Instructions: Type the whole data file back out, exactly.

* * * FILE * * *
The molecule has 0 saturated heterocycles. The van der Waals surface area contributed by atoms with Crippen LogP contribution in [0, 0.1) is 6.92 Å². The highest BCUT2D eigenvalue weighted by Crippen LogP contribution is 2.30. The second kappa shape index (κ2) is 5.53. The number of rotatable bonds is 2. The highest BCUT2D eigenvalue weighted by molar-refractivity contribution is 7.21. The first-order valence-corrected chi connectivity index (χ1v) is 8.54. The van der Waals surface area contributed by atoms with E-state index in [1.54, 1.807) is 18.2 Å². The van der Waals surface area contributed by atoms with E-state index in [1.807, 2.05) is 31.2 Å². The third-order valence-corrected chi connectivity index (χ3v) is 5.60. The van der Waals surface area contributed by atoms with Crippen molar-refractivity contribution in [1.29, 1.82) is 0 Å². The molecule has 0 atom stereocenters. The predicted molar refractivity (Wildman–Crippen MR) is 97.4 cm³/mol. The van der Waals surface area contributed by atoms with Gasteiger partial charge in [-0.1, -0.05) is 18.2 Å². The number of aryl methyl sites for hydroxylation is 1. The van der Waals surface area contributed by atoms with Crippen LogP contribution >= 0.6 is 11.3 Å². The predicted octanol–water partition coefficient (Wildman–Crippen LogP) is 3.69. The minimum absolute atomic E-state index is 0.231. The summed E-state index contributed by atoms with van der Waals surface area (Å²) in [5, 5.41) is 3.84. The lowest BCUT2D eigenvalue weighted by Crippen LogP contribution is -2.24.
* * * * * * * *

The molecule has 0 saturated heterocycles. The van der Waals surface area contributed by atoms with Crippen LogP contribution in [0, 0.1) is 6.92 Å². The highest BCUT2D eigenvalue weighted by Crippen LogP contribution is 2.30. The second kappa shape index (κ2) is 5.53. The number of rotatable bonds is 2. The highest BCUT2D eigenvalue weighted by molar-refractivity contribution is 7.21. The first-order valence-corrected chi connectivity index (χ1v) is 8.54. The van der Waals surface area contributed by atoms with E-state index in [1.54, 1.807) is 18.2 Å². The van der Waals surface area contributed by atoms with E-state index in [1.807, 2.05) is 31.2 Å². The third-order valence-corrected chi connectivity index (χ3v) is 5.60. The van der Waals surface area contributed by atoms with Crippen molar-refractivity contribution in [1.29, 1.82) is 0 Å². The molecule has 0 atom stereocenters. The predicted molar refractivity (Wildman–Crippen MR) is 97.4 cm³/mol. The van der Waals surface area contributed by atoms with Gasteiger partial charge in [-0.1, -0.05) is 18.2 Å². The number of aryl methyl sites for hydroxylation is 1. The van der Waals surface area contributed by atoms with Crippen LogP contribution >= 0.6 is 11.3 Å². The predicted octanol–water partition coefficient (Wildman–Crippen LogP) is 3.69. The minimum absolute atomic E-state index is 0.231. The summed E-state index contributed by atoms with van der Waals surface area (Å²) in [5, 5.41) is 3.84. The lowest BCUT2D eigenvalue weighted by Crippen LogP contribution is -2.24.